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8th March 2016

Six Nations so far: National rivalry overshadows a lack of quality

As we head into the final 2 weeks of the 6 nations, Toby Webb reflects on the tournament so far.

The week ahead will prove decisive to the outcome of this year’s Six Nations. There are three teams that could conceivably win the championship: England, Wales and France.

For England and Wales, victories in the last two games will secure them the championship. For England, it is clear. They must defeat the two other challengers (their next two games) and in doing so, they will win the tournament, securing their first Grand Slam since 2003, and the tournament’s first since 2012.

The extent of the challenge should not be overlooked. Wales are the strongest side this remodelled England team will face. Moreover, the prospect of a closing weekend match in Paris will bring back painful memories of the last time they were there (2014), when they conceded a last-minute try to lose the game.

For the rest of the teams, pride is at stake, as well as the opportunity to secure bragging rights for the year ahead. No game in the Six Nations is without meaning or significance. As a result, the tournament is escalating year on year.

However, in my opinion, the Six Nations is suffering from a lack of quality across the board. I say this in light of the calibre of rugby exhibited during last year’s World Cup. The problem is that, given the rivalries that feature in almost every game, results are given precedence, often paving over deficiencies in quality and style.

Yes, there have been moments of brilliance. England’s final try against Italy, the sumptuous offload from Jamie George to send Owen Farrell over the whitewash, was reminiscent of All Black rugby. Quick offloading is something Eddie Jones will hope to see more of as he begins to implement his philosophy further. Similarly, George North’s solo effort against Scotland was a harking back to when he first came on the scene, as well as the blistering try he scored for the Lions. Similarly, Scotland’s tries against Italy were demonstration of quality back line play.

Northern hemisphere rugby still largely revolves around tactics of attrition. There is a heavy focus on the set-piece; the scrum battle often decides games. As well as this, forcing the opposition to concede penalties is a crucial tactic. Penalties give the team in question the opportunity to kick for goal or kick for territory (attaining another set-piece). Indeed, building a score through goal-kicking is as much desired as building a score through tries.

As a newcomer to rugby, and one who lacks any national allegiance, you would be forgiven for thinking Six Nations rugby is pretty mundane, especially in comparison to the southern hemisphere. Take the southern hemisphere equivalent, the Rugby Championship. This is characterised by expansive rugby where the emphasis is on try-scoring.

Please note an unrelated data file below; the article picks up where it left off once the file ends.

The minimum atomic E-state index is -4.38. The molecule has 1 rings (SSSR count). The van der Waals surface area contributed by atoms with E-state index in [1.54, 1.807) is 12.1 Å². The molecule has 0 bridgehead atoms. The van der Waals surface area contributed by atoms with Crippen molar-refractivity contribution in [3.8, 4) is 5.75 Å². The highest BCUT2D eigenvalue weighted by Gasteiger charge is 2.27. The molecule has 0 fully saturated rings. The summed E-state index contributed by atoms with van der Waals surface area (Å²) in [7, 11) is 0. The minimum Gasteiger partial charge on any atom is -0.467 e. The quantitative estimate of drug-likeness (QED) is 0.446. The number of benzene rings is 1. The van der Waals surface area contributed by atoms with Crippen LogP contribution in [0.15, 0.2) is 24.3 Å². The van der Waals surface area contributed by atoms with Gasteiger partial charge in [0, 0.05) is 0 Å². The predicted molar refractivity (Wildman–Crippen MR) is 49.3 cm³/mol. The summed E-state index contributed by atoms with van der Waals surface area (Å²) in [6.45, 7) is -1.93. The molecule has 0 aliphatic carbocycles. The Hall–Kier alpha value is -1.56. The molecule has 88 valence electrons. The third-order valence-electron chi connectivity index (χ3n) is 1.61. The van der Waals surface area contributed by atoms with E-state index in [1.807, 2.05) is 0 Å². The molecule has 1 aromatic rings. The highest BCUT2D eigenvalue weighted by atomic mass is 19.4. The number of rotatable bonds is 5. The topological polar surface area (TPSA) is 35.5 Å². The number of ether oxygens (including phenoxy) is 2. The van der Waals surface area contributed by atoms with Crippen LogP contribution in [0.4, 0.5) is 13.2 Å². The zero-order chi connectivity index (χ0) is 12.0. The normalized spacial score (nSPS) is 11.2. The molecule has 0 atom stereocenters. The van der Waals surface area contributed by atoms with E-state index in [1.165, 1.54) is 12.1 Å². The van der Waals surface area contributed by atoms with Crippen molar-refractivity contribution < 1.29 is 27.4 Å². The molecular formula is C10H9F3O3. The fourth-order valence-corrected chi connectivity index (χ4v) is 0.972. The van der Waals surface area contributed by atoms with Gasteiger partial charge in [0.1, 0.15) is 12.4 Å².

This is not only more exciting for the spectator, but can produce more shock results. In the 2015 tournament, Australia beat New Zealand, and Argentina recorded a victory against South Africa. In contrast, the Six Nations is very predictable, with home advantage often being the main variable for predicting results. Scotland vs Italy is perhaps the only game that is difficult to predict. However, if I was to place a bet, I would always side with Scotland.

Comparisons between northern and southern hemisphere rugby ultimately come down to culture. The supremacy of the southern hemisphere style lies in its versatility. The teams are able to play with flair and speed, but also have the ability to play using attrition as a tactic if needs be.

On the contrary, Six Nations teams are often one-dimensional, subsequently lacking ideas. Think Wales. They are solely reliant on the ‘warren-ball’ tactic, utilising their weight advantage across the team to batter the opposition into submission. However, a belligerent defensive display against them will cause them problems. Similarly, Ireland are painfully reliant on Jonny Sexton’s game control, his kicking and distribution. If he is neutralised, Ireland often lose.

I am not expecting a level of rugby comparable to the likes of New Zealand (they are several echelons above the entire northern hemisphere). However, I do think that every team has the capability of playing a lot better than they currently are. A mixture of injuries and new coaching regimes go some way to explaining the quality shortage.

As a fan, I can ignore the level of quality on display: the intense rivalry between many of the Six Nations teams makes every game engaging. However, if they want to sustain a better challenge against southern hemisphere teams, Six Nations teams need to focus on improving the style and quality of play, rather than simply wanting to win against each other.

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